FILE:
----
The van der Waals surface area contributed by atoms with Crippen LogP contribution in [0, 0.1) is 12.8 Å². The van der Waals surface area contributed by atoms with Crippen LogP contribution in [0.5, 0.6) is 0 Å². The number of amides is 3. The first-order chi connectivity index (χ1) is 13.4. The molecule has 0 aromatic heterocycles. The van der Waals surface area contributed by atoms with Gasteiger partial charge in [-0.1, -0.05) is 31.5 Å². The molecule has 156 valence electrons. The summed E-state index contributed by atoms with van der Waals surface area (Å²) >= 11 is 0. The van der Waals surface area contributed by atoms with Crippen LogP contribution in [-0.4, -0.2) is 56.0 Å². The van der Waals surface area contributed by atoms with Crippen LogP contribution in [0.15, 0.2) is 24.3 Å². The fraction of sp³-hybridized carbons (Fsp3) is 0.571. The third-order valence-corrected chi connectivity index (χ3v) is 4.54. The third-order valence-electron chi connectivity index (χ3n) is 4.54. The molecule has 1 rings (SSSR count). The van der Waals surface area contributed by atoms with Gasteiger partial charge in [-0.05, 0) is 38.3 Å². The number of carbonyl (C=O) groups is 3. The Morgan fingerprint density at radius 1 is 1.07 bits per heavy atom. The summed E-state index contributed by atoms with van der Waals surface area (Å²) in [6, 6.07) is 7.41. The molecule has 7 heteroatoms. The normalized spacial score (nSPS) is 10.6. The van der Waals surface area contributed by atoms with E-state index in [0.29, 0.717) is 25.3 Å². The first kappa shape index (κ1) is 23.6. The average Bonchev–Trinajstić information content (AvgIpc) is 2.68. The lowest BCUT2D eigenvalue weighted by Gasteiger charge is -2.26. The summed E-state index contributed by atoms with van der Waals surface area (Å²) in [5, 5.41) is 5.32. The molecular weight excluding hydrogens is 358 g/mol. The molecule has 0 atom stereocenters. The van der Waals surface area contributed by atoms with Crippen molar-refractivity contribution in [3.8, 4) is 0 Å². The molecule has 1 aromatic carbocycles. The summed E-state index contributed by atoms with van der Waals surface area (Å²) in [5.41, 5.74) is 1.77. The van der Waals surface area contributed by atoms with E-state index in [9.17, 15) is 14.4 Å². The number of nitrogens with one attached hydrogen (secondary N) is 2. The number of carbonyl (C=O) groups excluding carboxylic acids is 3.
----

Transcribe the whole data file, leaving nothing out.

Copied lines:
The van der Waals surface area contributed by atoms with Crippen LogP contribution in [0, 0.1) is 12.8 Å². The van der Waals surface area contributed by atoms with Crippen LogP contribution in [0.5, 0.6) is 0 Å². The number of amides is 3. The first-order chi connectivity index (χ1) is 13.4. The molecule has 0 aromatic heterocycles. The van der Waals surface area contributed by atoms with Gasteiger partial charge in [-0.1, -0.05) is 31.5 Å². The molecule has 156 valence electrons. The summed E-state index contributed by atoms with van der Waals surface area (Å²) >= 11 is 0. The van der Waals surface area contributed by atoms with Crippen LogP contribution in [-0.4, -0.2) is 56.0 Å². The van der Waals surface area contributed by atoms with Crippen LogP contribution in [0.15, 0.2) is 24.3 Å². The fraction of sp³-hybridized carbons (Fsp3) is 0.571. The third-order valence-corrected chi connectivity index (χ3v) is 4.54. The third-order valence-electron chi connectivity index (χ3n) is 4.54. The molecule has 1 rings (SSSR count). The van der Waals surface area contributed by atoms with Gasteiger partial charge in [-0.05, 0) is 38.3 Å². The number of carbonyl (C=O) groups is 3. The Morgan fingerprint density at radius 1 is 1.07 bits per heavy atom. The summed E-state index contributed by atoms with van der Waals surface area (Å²) in [6, 6.07) is 7.41. The molecule has 7 heteroatoms. The normalized spacial score (nSPS) is 10.6. The van der Waals surface area contributed by atoms with E-state index in [0.29, 0.717) is 25.3 Å². The first kappa shape index (κ1) is 23.6. The average Bonchev–Trinajstić information content (AvgIpc) is 2.68. The lowest BCUT2D eigenvalue weighted by Gasteiger charge is -2.26. The summed E-state index contributed by atoms with van der Waals surface area (Å²) in [5, 5.41) is 5.32. The molecular weight excluding hydrogens is 358 g/mol. The molecule has 0 atom stereocenters. The van der Waals surface area contributed by atoms with Crippen molar-refractivity contribution in [3.8, 4) is 0 Å². The molecule has 1 aromatic carbocycles. The summed E-state index contributed by atoms with van der Waals surface area (Å²) in [5.41, 5.74) is 1.77. The van der Waals surface area contributed by atoms with E-state index in [9.17, 15) is 14.4 Å². The number of nitrogens with one attached hydrogen (secondary N) is 2. The number of carbonyl (C=O) groups excluding carboxylic acids is 3.